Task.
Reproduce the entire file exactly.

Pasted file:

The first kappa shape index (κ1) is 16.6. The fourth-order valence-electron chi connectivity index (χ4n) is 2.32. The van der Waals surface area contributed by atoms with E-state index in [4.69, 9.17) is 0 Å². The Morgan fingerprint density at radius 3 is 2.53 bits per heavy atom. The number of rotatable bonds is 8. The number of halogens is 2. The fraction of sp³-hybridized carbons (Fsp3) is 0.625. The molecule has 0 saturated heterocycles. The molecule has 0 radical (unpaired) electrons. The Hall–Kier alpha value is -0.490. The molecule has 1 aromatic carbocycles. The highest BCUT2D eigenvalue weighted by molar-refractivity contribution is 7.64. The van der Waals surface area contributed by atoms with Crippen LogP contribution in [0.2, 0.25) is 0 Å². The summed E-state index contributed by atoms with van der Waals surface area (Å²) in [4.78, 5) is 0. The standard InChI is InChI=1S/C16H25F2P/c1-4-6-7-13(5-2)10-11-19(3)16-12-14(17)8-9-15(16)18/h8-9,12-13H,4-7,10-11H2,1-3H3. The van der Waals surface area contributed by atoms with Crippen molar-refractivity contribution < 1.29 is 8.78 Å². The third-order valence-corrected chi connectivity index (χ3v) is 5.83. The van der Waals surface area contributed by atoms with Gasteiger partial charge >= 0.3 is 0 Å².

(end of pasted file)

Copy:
The first kappa shape index (κ1) is 16.6. The fourth-order valence-electron chi connectivity index (χ4n) is 2.32. The van der Waals surface area contributed by atoms with E-state index in [4.69, 9.17) is 0 Å². The Morgan fingerprint density at radius 3 is 2.53 bits per heavy atom. The number of rotatable bonds is 8. The number of halogens is 2. The fraction of sp³-hybridized carbons (Fsp3) is 0.625. The molecule has 0 saturated heterocycles. The molecule has 0 radical (unpaired) electrons. The Hall–Kier alpha value is -0.490. The molecule has 1 aromatic carbocycles. The highest BCUT2D eigenvalue weighted by molar-refractivity contribution is 7.64. The van der Waals surface area contributed by atoms with Crippen LogP contribution in [0.2, 0.25) is 0 Å². The summed E-state index contributed by atoms with van der Waals surface area (Å²) in [4.78, 5) is 0. The standard InChI is InChI=1S/C16H25F2P/c1-4-6-7-13(5-2)10-11-19(3)16-12-14(17)8-9-15(16)18/h8-9,12-13H,4-7,10-11H2,1-3H3. The van der Waals surface area contributed by atoms with Crippen molar-refractivity contribution < 1.29 is 8.78 Å². The third-order valence-corrected chi connectivity index (χ3v) is 5.83. The van der Waals surface area contributed by atoms with Gasteiger partial charge >= 0.3 is 0 Å².